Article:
How to Keep Your Belongings Safe During a Move

Tuesday, July 10, 2018 by under Monitoring, Security, Top Tips

How to Keep Your Belongings Safe During a Move

Over 35 million Americans move each year.

If you’ve ever moved before, you know it’s a long and stressful process. From planning to packing, there are a lot of moving parts that require careful consideration.

To alleviate some of the stress and anxiety that comes with relocating to a new home, we’ve put together a list of three tips to help keep yourself and your belongings safe during a move.

1. Create an Inventory of Your Items

Before you start hauling your items out to the moving truck, make a detailed inventory of everything you own. Consider building a spreadsheet with a description, the quantity and photos of all your valuables. Although it may create additional work, taking inventory will make your move much easier because it will help you quickly identify any missing items.

Additionally, if your current security provider services your new neighborhood, include all features of your security system in the inventory. Make a record of the following equipment:

Moving policies vary by provider. At Vector Security, we can help you explore options if you are moving, with programs in place to support customers that are relocating.

Contact your security provider at least eight weeks before your move. This will give you both enough time to coordinate logistics.

2. Vet and Monitor Your Movers

Researching moving companies is critical to help you avoid moving fraud. Moving fraud is when a company gives an estimate, loads the belongings on a truck and then requests a much higher price than what was originally agreed upon. Often times, homeowners never see their belongings again if the estimate is left unpaid.

While most moving companies are legitimate, it’s still important to research and vet your movers. Consider the following tips to avoid moving scams:

  • Get a written estimate from all movers you’re considering.
  • Verify the mover is registered and insured with the proper authorities.
  • Check review sites like Angie’s List and Yelp to confirm the legitimacy of the company.
  • Ensure your mover provides you with a copy of “Your Rights and Responsibilities When You Move” booklet. Federal regulations require moving companies to provide this to their customers.
  • Be as involved as much as possible. Unethical or ill-willed movers will be less likely to steal your belongings while you’re around. Also, when you interact with and get to know your movers, you become more familiar with who is supposed to be at your home, which will allow you to spot any suspicious activity.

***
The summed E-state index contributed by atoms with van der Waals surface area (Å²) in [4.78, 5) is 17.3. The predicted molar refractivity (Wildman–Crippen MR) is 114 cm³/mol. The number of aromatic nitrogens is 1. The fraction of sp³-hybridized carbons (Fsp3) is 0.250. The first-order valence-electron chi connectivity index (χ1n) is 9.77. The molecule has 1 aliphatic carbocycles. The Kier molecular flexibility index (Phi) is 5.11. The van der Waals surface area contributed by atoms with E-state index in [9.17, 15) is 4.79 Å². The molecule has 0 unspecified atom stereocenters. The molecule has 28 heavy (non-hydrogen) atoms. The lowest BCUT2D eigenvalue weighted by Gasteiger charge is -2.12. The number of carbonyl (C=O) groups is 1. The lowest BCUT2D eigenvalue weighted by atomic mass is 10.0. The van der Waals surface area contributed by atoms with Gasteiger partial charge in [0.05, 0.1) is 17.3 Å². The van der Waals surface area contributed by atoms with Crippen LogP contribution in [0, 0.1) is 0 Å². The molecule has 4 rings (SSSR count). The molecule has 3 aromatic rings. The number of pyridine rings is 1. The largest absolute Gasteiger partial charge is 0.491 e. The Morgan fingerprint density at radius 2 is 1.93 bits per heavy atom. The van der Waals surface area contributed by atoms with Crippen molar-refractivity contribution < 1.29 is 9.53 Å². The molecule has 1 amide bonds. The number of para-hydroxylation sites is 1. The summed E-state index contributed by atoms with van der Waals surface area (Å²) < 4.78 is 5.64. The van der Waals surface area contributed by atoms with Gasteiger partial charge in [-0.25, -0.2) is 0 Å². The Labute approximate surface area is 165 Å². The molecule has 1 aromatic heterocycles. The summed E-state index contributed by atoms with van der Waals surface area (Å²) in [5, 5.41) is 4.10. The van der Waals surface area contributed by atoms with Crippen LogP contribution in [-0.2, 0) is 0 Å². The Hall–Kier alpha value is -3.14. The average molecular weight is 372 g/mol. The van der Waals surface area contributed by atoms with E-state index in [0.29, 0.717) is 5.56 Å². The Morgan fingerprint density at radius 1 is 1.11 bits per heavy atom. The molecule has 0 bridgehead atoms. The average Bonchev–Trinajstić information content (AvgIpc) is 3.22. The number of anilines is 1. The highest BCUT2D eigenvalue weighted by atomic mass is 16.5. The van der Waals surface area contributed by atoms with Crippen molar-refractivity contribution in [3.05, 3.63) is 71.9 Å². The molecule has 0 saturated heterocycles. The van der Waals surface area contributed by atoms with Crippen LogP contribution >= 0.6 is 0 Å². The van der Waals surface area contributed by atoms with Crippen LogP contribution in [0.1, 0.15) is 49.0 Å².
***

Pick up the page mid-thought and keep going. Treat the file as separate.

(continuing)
Visit the Federal Motor Carrier Safety Administration (FMCSA) for more information and tips on how to spot moving scams.

3. Utilize Your Current Security System

If you own home security equipment, contact your security provider to explore options to professionally relocate it.

Security devices like cameras or alarms are effective for keeping your belongings safe. Consider keeping the following installed until the end of the move:

  • Access control, which enables homeowners to see who is coming and going from their home. Using unique or temporary passcodes, access control secures your home and provides a log of everyone that entered and when.
  • Alarm systems should be set once the movers leave. Sometimes a move can take several days depending on the size of the load. Set your home alarm system to prevent break-ins.
  • Video surveillance systems are used to monitor all activity throughout the home. Keep your cameras recording during the entire move to keep watch over your belongings.

No matter the reason, making a move is an important life event that requires significant planning. Follow these three tips to keep your family and beloved items safe.

How do you keep your belongings safe during a move? Share in the comments below.

The content herein is provided for informational purposes only, "AS IS" and without any representation, warranty or condition as to its accuracy or reliability. The content herein is not intended to modify, and does not modify, the terms and conditions of any agreement between you, including the company or entity you represent (“You”), and Vector Security, Inc. and/or its affiliates (collectively, “Vector”), or to create any legal obligation of Vector to You with respect to content or otherwise.

 

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